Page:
A few days ago, I recorded one of those year-end radio discussions that help to fill the schedules between Christmas and the New Year. (It'll be on the online radio network Monocle24 on 26 December.)
You know the kind of thing: highs and lows of the year gone by; thoughts about the year to come; most influential political leaders. Right at the end, one of my fellow panellists remarked: 'You know, there's one thing we haven't mentioned yet, and that's climate change.'
The presenter suggested that it might make a good name for a new radio show: 'One thing we haven't mentioned yet'. And it would always be about climate change.
Earlier this week, it was reported that sea ice levels in both the Antarctic and the Arctic have hit record lows, leading to fears that the effects of climate change might be far worse than previously thought.
According to Mark Serreze, director of the U.S. National Snow and Ice Data Center in Boulder, Colorado: 'There are some really crazy things going on.' In some parts of the Arctic, temperatures last month were 20 degrees Celsius higher than normal. I'll write that again: 20 degrees higher than normal.
Then on Thursday, the sainted Sir David Attenborough said: 'There has never been a time in history when the natural environment has been under greater threat than it is now.'
So why wasn't it splashed across all our front pages? Why do we pay more attention to the late-night online ravings of the US president-elect than to threats of impending global catastrophe?
In fact, the two issues are not unrelated, given that Donald Trump has claimed (on Twitter, of course) that 'the concept of global warming was created by and for the Chinese in order to make U.S. manufacturing non-competitive.'
And now he has appointed as the head of the US Environmental Protection Agency a man who still insists that the evidence for human-induced climate change is 'far from settled'. According to Michael Brune of the environmental campaign group the Sierra Club, Scott Pruitt is 'a climate science denier who, as attorney general for the state of Oklahoma, regularly conspired with the fossil fuel industry to attack EPA regulations.' The New York Times said his appointment signalled 'Mr. Trump’s determination to dismantle President Obama’s efforts to counter climate change — and much of the EPA itself.'
Poor old Planet Earth. We journalists can't really cope with slow-moving stories, and we hate complexity. Climate change is both, which is why stories about it tend to get buried deep inside the newspapers, or way down at the bottom of their websites. In the words of Alan Rusbridger, who mounted one last major climate change campaign before he stepped down as editor of The Guardian last year: 'Journalism tends to be a rear-view mirror. We prefer to deal with what has happened, not what lies ahead. We favour what is exceptional and in full view over what is ordinary and hidden.'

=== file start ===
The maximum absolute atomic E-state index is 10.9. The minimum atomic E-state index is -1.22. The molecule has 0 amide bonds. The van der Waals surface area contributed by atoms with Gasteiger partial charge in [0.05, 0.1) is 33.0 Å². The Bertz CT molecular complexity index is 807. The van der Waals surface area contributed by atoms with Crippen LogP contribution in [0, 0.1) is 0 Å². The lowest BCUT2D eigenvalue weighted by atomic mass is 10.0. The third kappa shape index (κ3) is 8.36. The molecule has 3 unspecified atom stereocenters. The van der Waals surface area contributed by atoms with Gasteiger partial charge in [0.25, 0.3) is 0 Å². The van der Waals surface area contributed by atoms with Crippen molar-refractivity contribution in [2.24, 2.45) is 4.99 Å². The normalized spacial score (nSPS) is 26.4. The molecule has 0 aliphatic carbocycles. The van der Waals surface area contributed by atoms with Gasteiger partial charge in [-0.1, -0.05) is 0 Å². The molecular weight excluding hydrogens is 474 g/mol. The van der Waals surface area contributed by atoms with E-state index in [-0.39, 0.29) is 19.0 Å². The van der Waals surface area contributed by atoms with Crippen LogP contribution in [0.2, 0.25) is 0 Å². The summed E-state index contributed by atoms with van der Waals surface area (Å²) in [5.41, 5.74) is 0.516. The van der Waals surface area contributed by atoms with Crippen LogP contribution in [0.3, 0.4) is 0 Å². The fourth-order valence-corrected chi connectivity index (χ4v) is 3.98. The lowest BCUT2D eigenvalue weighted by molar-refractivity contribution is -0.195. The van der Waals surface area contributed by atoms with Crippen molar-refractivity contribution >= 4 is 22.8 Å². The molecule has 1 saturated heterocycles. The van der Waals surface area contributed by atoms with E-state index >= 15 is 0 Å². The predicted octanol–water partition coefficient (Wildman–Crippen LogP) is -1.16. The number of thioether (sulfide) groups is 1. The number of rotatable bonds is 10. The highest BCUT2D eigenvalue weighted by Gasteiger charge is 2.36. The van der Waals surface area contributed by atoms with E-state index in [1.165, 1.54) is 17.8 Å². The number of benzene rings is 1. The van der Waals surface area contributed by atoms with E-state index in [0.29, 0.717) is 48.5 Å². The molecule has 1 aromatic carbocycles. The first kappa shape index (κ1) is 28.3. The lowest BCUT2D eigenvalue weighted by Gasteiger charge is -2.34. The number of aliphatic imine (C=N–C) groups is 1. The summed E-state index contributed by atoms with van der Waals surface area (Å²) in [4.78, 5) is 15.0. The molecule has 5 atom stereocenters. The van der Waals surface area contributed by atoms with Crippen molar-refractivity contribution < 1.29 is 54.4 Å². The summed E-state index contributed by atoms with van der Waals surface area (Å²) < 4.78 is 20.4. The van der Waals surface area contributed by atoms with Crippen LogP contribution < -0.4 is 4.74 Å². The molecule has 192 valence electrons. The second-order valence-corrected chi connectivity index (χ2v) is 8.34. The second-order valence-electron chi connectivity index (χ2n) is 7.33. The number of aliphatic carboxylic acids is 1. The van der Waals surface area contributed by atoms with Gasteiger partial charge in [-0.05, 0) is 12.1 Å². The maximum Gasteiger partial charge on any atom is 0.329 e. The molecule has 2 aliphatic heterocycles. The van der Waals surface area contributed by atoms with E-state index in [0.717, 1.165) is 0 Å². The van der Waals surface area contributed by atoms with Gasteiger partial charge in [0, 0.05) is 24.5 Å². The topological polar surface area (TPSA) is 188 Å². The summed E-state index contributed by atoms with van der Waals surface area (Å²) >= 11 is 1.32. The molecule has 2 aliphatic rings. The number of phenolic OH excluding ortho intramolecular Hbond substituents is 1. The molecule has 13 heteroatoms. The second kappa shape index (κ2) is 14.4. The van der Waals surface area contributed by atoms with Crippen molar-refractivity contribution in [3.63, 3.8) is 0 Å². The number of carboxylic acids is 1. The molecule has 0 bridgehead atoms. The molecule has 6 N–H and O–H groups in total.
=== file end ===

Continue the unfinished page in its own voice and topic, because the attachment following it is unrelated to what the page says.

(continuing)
Exceptional? Like the fact that 2016 is about to go down as the hottest year on record? Ask people where floods, storms, cyclones and hurricanes have devastated communities more frequently than ever before -- and then ask how exceptional things have to be before we take them seriously.
No one knows what Donald Trump really thinks about climate change because he blows hot and cold (sorry) about it. And it may well be that his new EPA director will not have things all his own way. According to Richard Black, director of the Energy and Climate Intelligence Unit: 'It's unclear to what extent Mr Pruitt will be able to deliver, or what impact four years of trying will have in the real world. Many US states, headed by California, are heading inexorably in a clean energy direction, and both they and environment groups are promising legal action if the new administration tries to turn back the clock.' (Full disclosure: I am a member of the ECIU's advisory board.)
Of course, no one believes experts any more, so perhaps there's no point quoting what they say. Senior military men are often thought to know what's what, however -- certainly, Mr Trump seems to trust them enough to stuff his administration with them -- so here's what some of them think about climate change.
Brigadier General Stephen Cheney, of the US State Department's Foreign Affairs Policy Board, for example: 'Climate change could lead to a humanitarian crisis of epic proportions. We’re already seeing migration of large numbers of people around the world because of food scarcity, water insecurity and extreme weather, and this is set to become the new normal.'
And Major General Munir Muniruzzaman, former military adviser to the President of Bangladesh and chairman of the Global Military Advisory Council on Climate Change: 'South Asia is one of the most water-stressed regions of the world. A combination of water scarcity in the climate-induced conditions and regional politics has made the right brew for a potential conflict ... Climate change is the greatest security threat of the 21st century.'
When I was in northern Nigeria last month to report on the massive humanitarian crisis that is about to explode there following the Boko Haram insurgency, I saw for myself what can happen when huge numbers of people are displaced by violence caused at least in part by food scarcity. Yet it is so much simpler to blame the disaster on jihadi extremists than to confront the role played by changing climate patterns.
I have given up making predictions these days, but today I'll make an exception: I predict that this blogpost will be shared by far fewer people online than anything I've written over the past several weeks.
Climate change? Boring. Or will you prove me wrong?